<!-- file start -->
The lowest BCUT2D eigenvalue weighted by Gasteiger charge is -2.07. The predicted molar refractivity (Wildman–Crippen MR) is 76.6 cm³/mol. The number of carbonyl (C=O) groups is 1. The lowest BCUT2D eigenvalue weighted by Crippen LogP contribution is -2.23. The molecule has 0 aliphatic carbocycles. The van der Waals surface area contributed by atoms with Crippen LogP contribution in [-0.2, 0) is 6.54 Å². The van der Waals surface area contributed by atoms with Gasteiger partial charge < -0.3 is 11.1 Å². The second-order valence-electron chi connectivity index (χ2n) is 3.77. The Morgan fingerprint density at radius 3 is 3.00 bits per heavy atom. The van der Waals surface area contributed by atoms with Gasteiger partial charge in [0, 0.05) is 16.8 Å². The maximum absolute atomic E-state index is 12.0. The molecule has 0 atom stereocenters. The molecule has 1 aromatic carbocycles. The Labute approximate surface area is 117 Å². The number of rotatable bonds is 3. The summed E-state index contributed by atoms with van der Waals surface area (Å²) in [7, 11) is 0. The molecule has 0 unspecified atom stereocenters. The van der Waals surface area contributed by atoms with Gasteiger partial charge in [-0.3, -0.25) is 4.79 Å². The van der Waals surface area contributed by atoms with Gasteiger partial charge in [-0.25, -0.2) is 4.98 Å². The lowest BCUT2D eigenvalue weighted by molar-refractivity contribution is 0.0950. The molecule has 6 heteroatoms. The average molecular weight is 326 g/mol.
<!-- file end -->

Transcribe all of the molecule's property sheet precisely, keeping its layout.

The lowest BCUT2D eigenvalue weighted by Gasteiger charge is -2.07. The predicted molar refractivity (Wildman–Crippen MR) is 76.6 cm³/mol. The number of carbonyl (C=O) groups is 1. The lowest BCUT2D eigenvalue weighted by Crippen LogP contribution is -2.23. The molecule has 0 aliphatic carbocycles. The van der Waals surface area contributed by atoms with Crippen LogP contribution in [-0.2, 0) is 6.54 Å². The van der Waals surface area contributed by atoms with Gasteiger partial charge < -0.3 is 11.1 Å². The second-order valence-electron chi connectivity index (χ2n) is 3.77. The Morgan fingerprint density at radius 3 is 3.00 bits per heavy atom. The van der Waals surface area contributed by atoms with Gasteiger partial charge in [0, 0.05) is 16.8 Å². The maximum absolute atomic E-state index is 12.0. The molecule has 0 atom stereocenters. The molecule has 1 aromatic carbocycles. The Labute approximate surface area is 117 Å². The number of rotatable bonds is 3. The summed E-state index contributed by atoms with van der Waals surface area (Å²) in [7, 11) is 0. The molecule has 0 unspecified atom stereocenters. The van der Waals surface area contributed by atoms with Gasteiger partial charge in [-0.3, -0.25) is 4.79 Å². The van der Waals surface area contributed by atoms with Gasteiger partial charge in [-0.25, -0.2) is 4.98 Å². The lowest BCUT2D eigenvalue weighted by molar-refractivity contribution is 0.0950. The molecule has 6 heteroatoms. The average molecular weight is 326 g/mol.